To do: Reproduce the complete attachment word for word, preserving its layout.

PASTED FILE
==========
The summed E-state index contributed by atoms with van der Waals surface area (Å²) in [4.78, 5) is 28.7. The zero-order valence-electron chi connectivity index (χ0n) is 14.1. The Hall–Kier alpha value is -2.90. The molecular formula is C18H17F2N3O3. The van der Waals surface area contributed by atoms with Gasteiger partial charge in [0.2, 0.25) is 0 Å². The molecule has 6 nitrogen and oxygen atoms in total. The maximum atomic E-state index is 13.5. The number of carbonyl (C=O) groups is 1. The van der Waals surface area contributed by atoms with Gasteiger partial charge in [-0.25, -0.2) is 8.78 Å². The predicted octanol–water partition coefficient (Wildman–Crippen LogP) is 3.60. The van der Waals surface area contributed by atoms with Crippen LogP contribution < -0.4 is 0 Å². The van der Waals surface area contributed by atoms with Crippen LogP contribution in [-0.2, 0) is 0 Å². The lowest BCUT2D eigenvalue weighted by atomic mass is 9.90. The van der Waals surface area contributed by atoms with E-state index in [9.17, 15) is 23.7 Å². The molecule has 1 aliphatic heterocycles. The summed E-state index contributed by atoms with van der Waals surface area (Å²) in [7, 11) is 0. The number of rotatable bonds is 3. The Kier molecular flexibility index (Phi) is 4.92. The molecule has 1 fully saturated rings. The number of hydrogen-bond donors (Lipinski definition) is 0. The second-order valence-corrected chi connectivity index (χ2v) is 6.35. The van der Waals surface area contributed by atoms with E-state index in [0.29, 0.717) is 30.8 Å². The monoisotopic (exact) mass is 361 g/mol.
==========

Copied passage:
The summed E-state index contributed by atoms with van der Waals surface area (Å²) in [4.78, 5) is 28.7. The zero-order valence-electron chi connectivity index (χ0n) is 14.1. The Hall–Kier alpha value is -2.90. The molecular formula is C18H17F2N3O3. The van der Waals surface area contributed by atoms with Gasteiger partial charge in [0.2, 0.25) is 0 Å². The molecule has 6 nitrogen and oxygen atoms in total. The maximum atomic E-state index is 13.5. The number of carbonyl (C=O) groups is 1. The van der Waals surface area contributed by atoms with Gasteiger partial charge in [-0.25, -0.2) is 8.78 Å². The predicted octanol–water partition coefficient (Wildman–Crippen LogP) is 3.60. The van der Waals surface area contributed by atoms with Crippen LogP contribution < -0.4 is 0 Å². The van der Waals surface area contributed by atoms with Crippen LogP contribution in [-0.2, 0) is 0 Å². The lowest BCUT2D eigenvalue weighted by atomic mass is 9.90. The van der Waals surface area contributed by atoms with E-state index in [9.17, 15) is 23.7 Å². The molecule has 1 aliphatic heterocycles. The summed E-state index contributed by atoms with van der Waals surface area (Å²) in [7, 11) is 0. The number of rotatable bonds is 3. The Kier molecular flexibility index (Phi) is 4.92. The molecule has 1 fully saturated rings. The number of hydrogen-bond donors (Lipinski definition) is 0. The second-order valence-corrected chi connectivity index (χ2v) is 6.35. The van der Waals surface area contributed by atoms with E-state index in [0.29, 0.717) is 30.8 Å². The monoisotopic (exact) mass is 361 g/mol.